How do specific corn hybrids respond to intensive management practices? Do they deliver higher yields? Are those extra bushels profitable for growers?
Those are some of the questions the Ontario Corn Committee (OCC) is trying to answer with its new intensive management corn trials.
At the SouthWest Agricultural Conference in early January, OCC’s Dr. David Hooker provided a snapshot of the first trial results from 2015 and commented on how growers can use the information in making hybrid choices for their farm. The results are now available at here. Hooker joined Real Agriculture’s Corn School to discuss the results.
Historically, OCC trials have assessed how hybrids yield based on a standard management program – 32,000 plants per acre with a standard provincial nitrogen rate and no fungicide application. For the first time in 2015, intensive management trials were planted featuring higher plant population, a 6,000-plant increase to 38,000; higher nitrogen rates, an additional 50 lbs per acre; and one application of fungicide. 992 plots featuring 62 hybrids were planted at eight locations.
Hooker is excited about the results, but he does stress that more testing is required. “I would fly a bit of a caution flag when we’re looking at this data,” he said adding that OCC needs to ensure the data is repeatable in multiple year trials before growers lean too heavily on the results to make hybrid selections.
Overall, yield response to the first year of intensive management depended heavily on location. More northern trials in Alma and Elora produced an average 29-bushel yield response for all hybrids. Hybrids at Alma specifically yielded an average 34 bushels higher with one hybrid delivering an extra 54 bushels. Hybrids tested at the southern locations, Ridgetown and Exeter, showed much lower yield responses. The cost of additional inputs was estimated at 16 bushels of corn priced at $5.00 per bushel.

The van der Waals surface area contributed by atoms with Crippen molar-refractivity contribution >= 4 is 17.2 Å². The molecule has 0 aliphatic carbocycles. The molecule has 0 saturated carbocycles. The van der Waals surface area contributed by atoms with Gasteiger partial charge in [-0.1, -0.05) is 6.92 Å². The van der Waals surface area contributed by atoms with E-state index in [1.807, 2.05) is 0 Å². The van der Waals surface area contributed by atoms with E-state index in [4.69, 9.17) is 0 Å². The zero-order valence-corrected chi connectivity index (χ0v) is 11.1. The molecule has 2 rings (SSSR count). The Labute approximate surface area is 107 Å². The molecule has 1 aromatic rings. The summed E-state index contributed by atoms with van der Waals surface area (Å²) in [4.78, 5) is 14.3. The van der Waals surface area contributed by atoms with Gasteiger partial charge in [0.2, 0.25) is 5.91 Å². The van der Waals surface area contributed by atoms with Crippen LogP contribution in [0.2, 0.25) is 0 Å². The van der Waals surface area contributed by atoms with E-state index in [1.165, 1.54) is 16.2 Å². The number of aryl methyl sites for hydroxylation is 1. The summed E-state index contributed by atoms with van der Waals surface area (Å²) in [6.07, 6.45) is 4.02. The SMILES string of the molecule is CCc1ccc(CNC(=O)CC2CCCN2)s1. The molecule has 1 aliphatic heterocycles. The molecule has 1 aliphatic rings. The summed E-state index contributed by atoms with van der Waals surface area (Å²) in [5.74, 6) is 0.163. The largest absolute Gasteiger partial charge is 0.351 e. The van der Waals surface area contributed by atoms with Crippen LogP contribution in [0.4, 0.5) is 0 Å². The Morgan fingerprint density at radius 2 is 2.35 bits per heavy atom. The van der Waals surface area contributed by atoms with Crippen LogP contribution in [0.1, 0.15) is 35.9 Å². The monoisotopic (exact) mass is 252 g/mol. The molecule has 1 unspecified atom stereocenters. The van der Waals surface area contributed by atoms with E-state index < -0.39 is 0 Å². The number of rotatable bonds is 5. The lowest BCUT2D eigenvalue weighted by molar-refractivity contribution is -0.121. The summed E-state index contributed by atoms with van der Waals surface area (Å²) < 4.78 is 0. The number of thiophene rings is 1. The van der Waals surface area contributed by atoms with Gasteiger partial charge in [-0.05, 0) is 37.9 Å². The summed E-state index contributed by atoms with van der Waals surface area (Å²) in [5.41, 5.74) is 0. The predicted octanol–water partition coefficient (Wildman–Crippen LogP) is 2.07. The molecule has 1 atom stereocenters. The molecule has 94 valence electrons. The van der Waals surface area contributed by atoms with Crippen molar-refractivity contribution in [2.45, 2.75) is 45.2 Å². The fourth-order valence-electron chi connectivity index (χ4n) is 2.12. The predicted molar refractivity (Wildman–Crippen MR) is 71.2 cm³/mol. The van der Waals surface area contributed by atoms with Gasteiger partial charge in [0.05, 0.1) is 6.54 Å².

Hooker added that additional years of research would help better understand why some of the hybrids responded strongly to fungicide while others lagged. Top-responding hybrids tended to stay green the longest and maximize the grain fill period. Disease control was also important. The high-yielding hybrids consistently exhibited good late-season plant health.
Hooker also notes that the first results indicated that both short-season and full-season hybrids for a particular area responded equally as well to intensive management.
There’s also much interest in the hybrids that didn’t respond well to the intensive management. If there are hybrids in this group that consistently deliver high yields with just standard inputs, these hybrids represent a significant economic yield opportunity for growers, adds Hooker.
“We’re looking forward to repeating this again next year and see if we can repeat and identify some of these high responders and low responders. If they are repeatable from one year to the next then that provides excellent information.”
Hooker is also looking forward to hearing from growers on how they feel the data can be best utilized.
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